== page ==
By Alisa Hatchett, Penn State Master Gardener, Greene County

Fall is a great time of year to look at your landscape and decide what you want to see growing there next spring. Planting bulbs is a great and cost-effective way to turn a piece of lawn into a masterpiece, because the one thing that I love about bulbs is that they are easy to plant and they multiply.

Bulbs are usually perennials that bloom in the spring, die back and return the next spring. They are roundish-oval in shape with a pointy top and a root like base known as the basal plate. The bulb is planted with the basal plate down in the soil and the point facing up. Bulbs are asexual. They do not need to be romanced into reproduction. An individual bulb can, over a period of several years, clone itself by creating baby bulbs known as offsets. Offsets are genetically identical to the original bulb.

A bulb is a complete plant. The basal plate cradles the bud, which sometimes resembles a small flower. This bud is cradled by white fleshy scales that are the bulb’s source of nourishment. The bulb appears brown and scaly because it is covered in a protective tunic. An onion is a great example of a bulb – an edible bulb. However, if you cut a flower bulb in half, you can see all the parts of the plant. When you cut an onion in half, it just looks like an onion!

Most bulbs propagate naturally. You can separate large clumps every three to five years for larger blooms and to increase bulb population. Smaller bulbs may not bloom for a couple years, but large bulbs should bloom the first year after dividing. This separation process gives them adequate breathing room underneath the soil so that they can continue to expand their family plot. In the proper environment, one that is low in humidity and cool, packaged bulbs can be kept past a growing season but ideally should be planted six to eight weeks before the first frost. These bulbs must go through a cold dormant period for at least 16 to 18 weeks before they can produce the nicest blooms. This brings a clearer perspective to the phrase “Just chillin” or “chill out!”

Wholesalers package bulbs by weight and sell the bulbs in see-through air flow bags, which you want to keep in a cool dry place until you are ready to plant. The pictures on the bag are pretty accurate as to how your plants will look when in bloom. They can come in a variety of colors to allow you to go with a theme or mix-n-match. Each type of bulb requires varying degrees of depth when planted – some require several inches while others require less than an inch of dirt.

If you’re not sure what you want to see growing in your garden next spring, you can take a walk through a local lawn and garden center to get ideas and you can usually get some expert advice from those folks that work there; or for those of you that are computer literate, search for information on bulbs using any search engine on the world wide web; and lastly, for those of you that have gardening books sitting on your book shelves, blow of the dust and start leafing (no pun intended) through the pages. My gardening books include color illustrated pictures, how to plant, how to fertilize plants, how to cut and display the flowers and how to create a happy living space below ground for your bulbs to thrive.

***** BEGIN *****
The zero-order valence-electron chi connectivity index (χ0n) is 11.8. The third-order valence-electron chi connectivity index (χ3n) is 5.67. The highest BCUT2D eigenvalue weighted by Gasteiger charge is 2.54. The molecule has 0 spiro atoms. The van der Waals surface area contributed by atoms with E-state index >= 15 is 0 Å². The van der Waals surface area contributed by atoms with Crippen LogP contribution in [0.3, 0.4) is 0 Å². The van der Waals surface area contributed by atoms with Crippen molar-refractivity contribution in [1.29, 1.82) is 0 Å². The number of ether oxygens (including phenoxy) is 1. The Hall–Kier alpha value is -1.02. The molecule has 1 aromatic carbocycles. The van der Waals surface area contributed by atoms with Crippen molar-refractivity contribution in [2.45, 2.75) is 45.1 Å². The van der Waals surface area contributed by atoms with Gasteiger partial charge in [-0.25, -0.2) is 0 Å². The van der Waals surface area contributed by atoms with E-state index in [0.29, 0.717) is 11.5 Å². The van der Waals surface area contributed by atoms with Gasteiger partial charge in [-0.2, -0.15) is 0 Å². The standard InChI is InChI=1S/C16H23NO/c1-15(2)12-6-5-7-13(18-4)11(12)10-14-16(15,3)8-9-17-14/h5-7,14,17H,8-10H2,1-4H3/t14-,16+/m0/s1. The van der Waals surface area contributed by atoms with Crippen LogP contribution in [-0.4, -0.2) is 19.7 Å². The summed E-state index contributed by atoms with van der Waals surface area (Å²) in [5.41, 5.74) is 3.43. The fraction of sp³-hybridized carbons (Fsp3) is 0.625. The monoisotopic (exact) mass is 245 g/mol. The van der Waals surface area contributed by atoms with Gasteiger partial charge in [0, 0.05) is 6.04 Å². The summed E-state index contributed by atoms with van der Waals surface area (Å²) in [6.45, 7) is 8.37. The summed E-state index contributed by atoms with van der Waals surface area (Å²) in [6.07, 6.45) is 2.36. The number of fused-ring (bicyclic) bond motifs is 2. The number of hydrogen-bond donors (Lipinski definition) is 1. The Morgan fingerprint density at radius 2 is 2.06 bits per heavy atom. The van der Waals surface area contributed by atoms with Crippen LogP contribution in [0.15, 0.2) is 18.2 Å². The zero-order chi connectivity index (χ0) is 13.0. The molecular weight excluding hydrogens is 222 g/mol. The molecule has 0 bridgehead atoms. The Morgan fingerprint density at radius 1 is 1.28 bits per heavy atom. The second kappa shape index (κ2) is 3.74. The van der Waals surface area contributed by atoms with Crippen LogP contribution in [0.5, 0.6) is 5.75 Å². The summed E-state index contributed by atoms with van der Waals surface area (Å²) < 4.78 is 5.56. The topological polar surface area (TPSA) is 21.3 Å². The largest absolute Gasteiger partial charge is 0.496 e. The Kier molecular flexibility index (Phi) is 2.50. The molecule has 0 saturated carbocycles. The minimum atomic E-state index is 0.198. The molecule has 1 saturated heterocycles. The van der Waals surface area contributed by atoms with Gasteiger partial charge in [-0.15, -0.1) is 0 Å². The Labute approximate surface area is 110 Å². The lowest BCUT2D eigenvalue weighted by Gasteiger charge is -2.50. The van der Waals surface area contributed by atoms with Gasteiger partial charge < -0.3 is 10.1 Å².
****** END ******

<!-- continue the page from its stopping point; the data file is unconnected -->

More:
The most popular bulbs to plant in the fall are crocuses, hyacinths, irises, tulips and daffodils.

Preparation is vital to having a successful garden. So before buying and planting, here are some things you should know:

1. The United States Department of Agriculture (USDA) has divided the United States into growing zones. Plant packaging, gardening books and magazines all refer to these zones when recommending plants that will thrive and be productive. Greene County is Zone 6. This means that the average annual low temperature ranges between 0 degrees F to -10 degrees F.

2. Decide where you want to plant the bulbs. If your location is too wet, your bulbs will drown. Spring bulbs prefer a well-drained sunny area of your yard.

3. Buy some bulb fertilizer. The only way to know for sure that your plant is in a nutrient rich environment is to get your soil tested. (Your Penn State Extension office should have kits.) If you don’t get it tested, use a little fertilizer.

4. Use a spade or a bulb planter, which is great for determining the depth you are to plant your bulb.

5. Gently water your bulbs after planting.

6. Mulch with straw.

7. Wait patiently for spring!

Alisa Hatchett moved to Greene County in the spring of 2016. She has always been interested in becoming a Master Gardener and when she noticed the sign at the Penn State Extension Office on West High Street in Waynesburg, she didn’t hesitate to go in and introduce herself. That fall, she was excepted into the training program, where she and three others participated in an extensive training process. It was fun and interesting and they all completed the program in March 2017. Not just anyone can use the title “Master Gardener,” but Alisa earned it. She recommends that if you have a desire to learn something, go for it! Applications are being accepted for our fall Master Gardener classes, deadline Sept. 1. For more information, call the Penn State Extension office at 724-627-3745. You will participate in training and projects with other likeminded adults, and if you pass the test, you too can add the title “Master Gardener” after your name!

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